RCMP opens foreign interference investigation into 2021 general election

RCMP Commissioner Michael Duheme opened a criminal investigation into 2021 election interference by an undisclosed number of individuals active in the campaign. 'We received information that prompted us to open an investigation,' he said.

RCMP opens foreign interference investigation into 2021 general election
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The RCMP has launched a criminal investigation into the 2021 election interference by foreign agents, according to Commissioner Michael Duheme. 

Testifying at the China inquiry, Duheme would not divulge specifics, reported Blacklock’s Reporter. “We received information that prompted us to open an investigation,” he said. 

The probe concerns an undisclosed number of individuals active in the campaign, but Duheme did not detail how many.

“Are we talking about five, fifty?” asked Sujit Choudhry, counsel for New Democrat MP Jenny Kwan. Federal lawyers objected. “There is no need to answer the question,” said Foreign Interference Commissioner Marie-Josée Hogue.

In 2021 testimony at the Commons Special Committee on Canada-China Relations, then-Commissioner Brenda Lucki said her police service received hundreds of tips alleging interference by foreign agents. “We get an average [of] 120 tips a day and we follow up obviously with all of them,” she said at the time.

Lucki clarified that as the volume of tips increases, the threat percentages significantly decline. “Some of it is just information that people might feel,” she said. “If it doesn’t meet the threshold of a criminal offence, we normally can’t deal with it.”

On Thursday, Commission counsel drilled Duheme on the nature of those tips, but did not receive considerable detail if any, reported Blacklock’s Reporter.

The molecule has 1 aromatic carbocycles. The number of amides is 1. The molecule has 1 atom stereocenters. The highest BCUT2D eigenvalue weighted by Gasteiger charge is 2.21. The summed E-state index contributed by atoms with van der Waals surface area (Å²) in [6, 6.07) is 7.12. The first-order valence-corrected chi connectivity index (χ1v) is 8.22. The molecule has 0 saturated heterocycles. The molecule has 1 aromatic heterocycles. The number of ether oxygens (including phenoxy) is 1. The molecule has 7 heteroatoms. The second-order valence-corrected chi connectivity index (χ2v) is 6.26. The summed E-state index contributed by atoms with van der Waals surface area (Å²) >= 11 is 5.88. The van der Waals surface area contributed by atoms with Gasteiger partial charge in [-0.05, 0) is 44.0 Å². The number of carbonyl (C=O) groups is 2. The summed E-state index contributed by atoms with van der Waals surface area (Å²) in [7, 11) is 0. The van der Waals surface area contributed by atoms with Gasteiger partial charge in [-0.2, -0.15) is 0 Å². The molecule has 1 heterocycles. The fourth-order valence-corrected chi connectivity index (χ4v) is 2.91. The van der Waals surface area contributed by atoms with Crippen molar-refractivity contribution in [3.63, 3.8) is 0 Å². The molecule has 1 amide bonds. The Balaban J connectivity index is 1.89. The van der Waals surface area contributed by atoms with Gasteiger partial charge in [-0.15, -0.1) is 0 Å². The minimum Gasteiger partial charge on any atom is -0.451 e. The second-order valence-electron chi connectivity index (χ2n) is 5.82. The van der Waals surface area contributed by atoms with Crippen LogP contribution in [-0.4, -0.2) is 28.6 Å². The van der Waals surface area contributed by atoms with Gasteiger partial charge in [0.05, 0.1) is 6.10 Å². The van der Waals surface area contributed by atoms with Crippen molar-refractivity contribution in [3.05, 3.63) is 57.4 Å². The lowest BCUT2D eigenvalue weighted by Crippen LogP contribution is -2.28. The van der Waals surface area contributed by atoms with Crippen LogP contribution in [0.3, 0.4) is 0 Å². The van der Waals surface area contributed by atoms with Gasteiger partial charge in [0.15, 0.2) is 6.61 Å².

“Were you made aware of any information about alleged People’s Republic of China foreign interference in the 2021 election?” asked Morgan. “I am not 100 percent sure if it was during the election,” replied Duheme.

Last March, Prime Minister Justin Trudeau’s National Security Adviser, Jody Thomas, confirmed that China remains a growing threat to Canada.

"We cannot paint an overly optimistic picture,” she testified at the House affairs committee. “Our adversaries adapt quickly and find innovative ways to interfere in our affairs, so we must continue to learn."

MPs on the committee quoted media reports of Chinese agents interfering through ‘misinformation’ campaigns, illegal donations, and as international students volunteering on select Liberal campaigns.

In February 2023, The Globe and Mail cited anonymous intelligence officials, who claimed China used a "sophisticated strategy" to interfere in the 2021 general election.

Chinese diplomats and their proxies worked to defeat Conservative politicians considered "hostile" towards Beijing during the 2019 and 2021 general elections. 

A trove of CSIS documents disclosed to the publication outlined that Beijing directed Chinese students studying in Canada to work as campaign volunteers. They also explained how China spread ‘misinformation’ and provided undeclared cash donations to candidates.

According to a heavily redacted intelligence report, security officials have been aware of Chinese interference for nearly four decades.

“Were you made aware of an alleged foreign interference network in the Greater Toronto Area?” asked Commission counsel Lynda Morgan. “I don’t recall having anything in writing,” replied Duheme.

“Were you made aware of any information in relation to MP Han Dong and alleged foreign interference in Don Valley North?” asked Morgan. “Not to my recollection,” he replied.

China used open political tactics and secret operations to influence and exploit the Chinese diaspora in Canada, according to the report published in 1986. It said China deployed potent techniques to accomplish these goals.

On April 2, Independent MP Han Dong testified that international Chinese students from out of town voted in his 2019 Liberal nomination. 

“I didn’t understand it as an irregularity,” Dong said at the China inquiry. The Commission disclosed a confidential intelligence memo alleging the Chinese Consulate in Toronto of busing foreign students to win the nomination for Dong.

That contravenes Trudeau's claim that foreign agents did not attempt to influence the most recent general elections.

Global News earlier reported that "community leaders and 'co-opted' political staffers 'under broad guidance' from the Toronto consulate serve as intermediaries between Chinese officials and the politicians Beijing was seeking to influence."

“Some intelligence reporting indicated students were provided with falsified documents to allow them to vote despite not being residents of Don Valley North,” the memo reads. “The documents were provided by individuals associated with a known proxy agent.”

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